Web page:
|The pretty pink blooms shine against the delicate green foliage|
|And the blue afternoon skies provide a perfect backdrop|
|The tree itself lends structure to my backyard border|
The tree's allure is temporary, ending almost as soon as it begins, with both foliage and flowers dropping to produce a massive amount of litter. Although the flowers aren't sticky like those of the Jacaranda, the dying flowers form ugly brown clumps as the flowers age. And, beginning in late July, seedpods begin to fall, a process that continues until new flowers form the following year. The brittle pods deposit seeds everywhere. I have no statistics to demonstrate the viability of those seeds but I wouldn't be surprised if half of them produce seedlings. I find them everywhere and live in fear of waking up one morning in a dense mimosa forest.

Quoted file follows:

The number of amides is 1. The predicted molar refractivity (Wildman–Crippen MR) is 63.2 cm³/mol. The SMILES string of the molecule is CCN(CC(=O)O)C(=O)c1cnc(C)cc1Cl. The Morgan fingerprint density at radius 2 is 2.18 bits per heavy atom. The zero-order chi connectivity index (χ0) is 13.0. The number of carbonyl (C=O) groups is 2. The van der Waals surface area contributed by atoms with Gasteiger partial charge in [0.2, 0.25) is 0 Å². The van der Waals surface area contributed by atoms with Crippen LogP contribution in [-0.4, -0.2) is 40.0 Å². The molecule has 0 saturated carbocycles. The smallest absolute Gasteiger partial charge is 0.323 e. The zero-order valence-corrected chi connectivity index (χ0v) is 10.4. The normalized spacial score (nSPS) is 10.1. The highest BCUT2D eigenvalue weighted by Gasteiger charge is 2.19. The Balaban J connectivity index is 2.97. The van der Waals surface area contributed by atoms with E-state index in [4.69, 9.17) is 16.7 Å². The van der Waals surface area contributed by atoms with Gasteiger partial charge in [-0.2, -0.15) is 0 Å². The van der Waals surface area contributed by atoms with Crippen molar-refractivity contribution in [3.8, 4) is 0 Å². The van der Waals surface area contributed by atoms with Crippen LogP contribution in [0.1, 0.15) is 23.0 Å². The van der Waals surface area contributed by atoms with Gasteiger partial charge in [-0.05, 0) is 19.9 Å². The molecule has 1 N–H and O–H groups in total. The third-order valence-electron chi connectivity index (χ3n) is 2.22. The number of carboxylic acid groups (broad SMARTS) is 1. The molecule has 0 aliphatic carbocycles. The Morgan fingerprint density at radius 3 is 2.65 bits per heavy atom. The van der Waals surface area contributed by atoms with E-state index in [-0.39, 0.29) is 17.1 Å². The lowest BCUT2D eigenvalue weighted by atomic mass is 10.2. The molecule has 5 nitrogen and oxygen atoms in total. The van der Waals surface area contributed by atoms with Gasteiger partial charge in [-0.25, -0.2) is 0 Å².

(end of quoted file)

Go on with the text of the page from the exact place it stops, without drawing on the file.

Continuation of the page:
|With trees like this looming above me (photo taken on my back slope looking upward toward the backyard border)|
I pull the seedlings as soon as I see them but it wouldn't be hard to miss one, would it?
|Nope! This one is already 2 feet tall - and it's planted itself near the property line, on my neighbor's side...|
This post is my contribution to the Wednesday Vignette hosted by Anna at Flutter & Hum. Visit Anna to see what images she's found to capture your attention this week.
All material © 2012-2015 by Kris Peterson for Late to the Garden Party